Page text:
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Employment Law

Volume 529: debated on Thursday 9 June 2011

4. What steps he is taking to ensure that employment law supports business competitiveness, job creation and sustainable economic growth. (57779)

11. What steps he is taking to ensure that employment law supports business competitiveness, job creation and sustainable economic growth. (57787)

My Department is leading a comprehensive review of employment-related laws across Government to remove burdens from employers and ensure that our labour market operates effectively. Our consultation on resolving workplace disputes, for example, closed on 20 April, and we will be coming forward with our proposals in the autumn.

Does the Minister agree that there is a need to reduce employment regulation following Lord Young’s excellent report which talked about businesses operating within a climate of fear; and what progress is he making in reducing red tape in general?

I am grateful for my hon. Friend’s question. I met Lord Young to discuss his views, and he explained that in his meetings with business people they talked about the reality and the perception of red tape, particularly in relation to employment law. We are therefore tackling both aspects with our proposals to reform employment tribunals, our moratorium for micros, and the review of sickness absence and compliance and enforcement regimes. We also published the employers charter to show that the legal position is not as frightening as some employment lawyers would have firms believe.

Are other Departments fully engaged with the employment law review? Which Minister is leading this across Departments? Does the Minister agree that in order to address this issue fully we need all Departments, not just BIS, to be engaged with it?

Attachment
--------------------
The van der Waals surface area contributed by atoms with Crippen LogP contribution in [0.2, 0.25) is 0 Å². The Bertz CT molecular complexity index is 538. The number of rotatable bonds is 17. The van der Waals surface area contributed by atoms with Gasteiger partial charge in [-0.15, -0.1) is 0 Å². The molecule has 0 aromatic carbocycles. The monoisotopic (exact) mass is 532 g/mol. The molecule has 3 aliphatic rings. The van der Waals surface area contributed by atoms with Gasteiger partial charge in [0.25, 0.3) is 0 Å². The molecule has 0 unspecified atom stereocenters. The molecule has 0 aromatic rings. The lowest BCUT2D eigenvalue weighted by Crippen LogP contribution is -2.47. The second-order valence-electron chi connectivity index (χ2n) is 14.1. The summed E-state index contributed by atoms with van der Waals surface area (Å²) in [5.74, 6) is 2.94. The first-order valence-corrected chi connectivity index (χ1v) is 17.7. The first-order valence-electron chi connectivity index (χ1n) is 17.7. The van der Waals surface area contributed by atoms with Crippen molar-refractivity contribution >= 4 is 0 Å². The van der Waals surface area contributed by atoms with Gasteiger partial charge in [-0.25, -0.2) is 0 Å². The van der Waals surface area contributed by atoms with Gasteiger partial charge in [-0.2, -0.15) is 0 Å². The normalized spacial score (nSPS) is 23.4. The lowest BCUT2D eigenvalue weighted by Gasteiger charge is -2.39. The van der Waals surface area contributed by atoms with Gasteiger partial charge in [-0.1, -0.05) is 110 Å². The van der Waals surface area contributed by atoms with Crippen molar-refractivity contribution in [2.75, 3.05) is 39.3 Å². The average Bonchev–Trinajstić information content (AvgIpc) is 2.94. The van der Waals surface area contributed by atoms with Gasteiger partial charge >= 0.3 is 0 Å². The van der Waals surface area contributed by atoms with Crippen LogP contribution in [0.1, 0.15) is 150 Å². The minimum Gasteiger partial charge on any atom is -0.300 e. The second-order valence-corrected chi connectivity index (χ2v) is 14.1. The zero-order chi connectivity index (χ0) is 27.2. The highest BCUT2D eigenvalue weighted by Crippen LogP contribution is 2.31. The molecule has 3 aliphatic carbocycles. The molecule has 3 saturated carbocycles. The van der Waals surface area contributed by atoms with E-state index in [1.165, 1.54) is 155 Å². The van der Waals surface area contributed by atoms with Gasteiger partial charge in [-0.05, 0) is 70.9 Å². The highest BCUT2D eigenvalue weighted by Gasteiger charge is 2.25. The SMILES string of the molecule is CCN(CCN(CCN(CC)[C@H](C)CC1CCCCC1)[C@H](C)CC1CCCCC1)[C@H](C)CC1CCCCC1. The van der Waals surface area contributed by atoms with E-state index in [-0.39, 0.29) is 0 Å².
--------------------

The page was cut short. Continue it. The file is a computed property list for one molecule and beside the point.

I agree with my hon. Friend. We have written to other Departments that are going to work with us on this. It is very important that it is a cross-Whitehall review, and it will last the whole Parliament long because we are determined to make a real difference.

On a day when BMW announces £500 million of investment in Britain, safeguarding 6,000 jobs—the result of co-operation between the union Unite and a world-class company—is it not time for the Secretary of State to stand up to his backwoodsman Back Benchers, who would seek to demonise workers, and instead to celebrate modern trade unionism as a force for good?

I think the hon. Gentleman is referring to press reports of the speech by my right hon. Friend the Secretary of State to the GMB. I am afraid that if he reads that speech he will see that my right hon. Friend repeated the Government’s line, which has been the case since we were elected, that we wish to engage positively with trade unions. That engagement is paying dividends.

Does the Minister accept that it is counter-productive to create the impression that things such as maternity rights, employment protection, the minimum wage and health and safety laws are burdens on business and not essential to ensuring that companies operate in the best interests not just of their balance sheet but of their workers?

I refer the hon. Lady to the consultation that we published just last month on modern workplaces. We wish to reform maternity and paternity law, which we believe will be a win-win for employees and employers. It will produce better rights for families than the previous Government provided, and provide more flexibility for employees and employers so that they can have adult conversations about how such leave should be taken.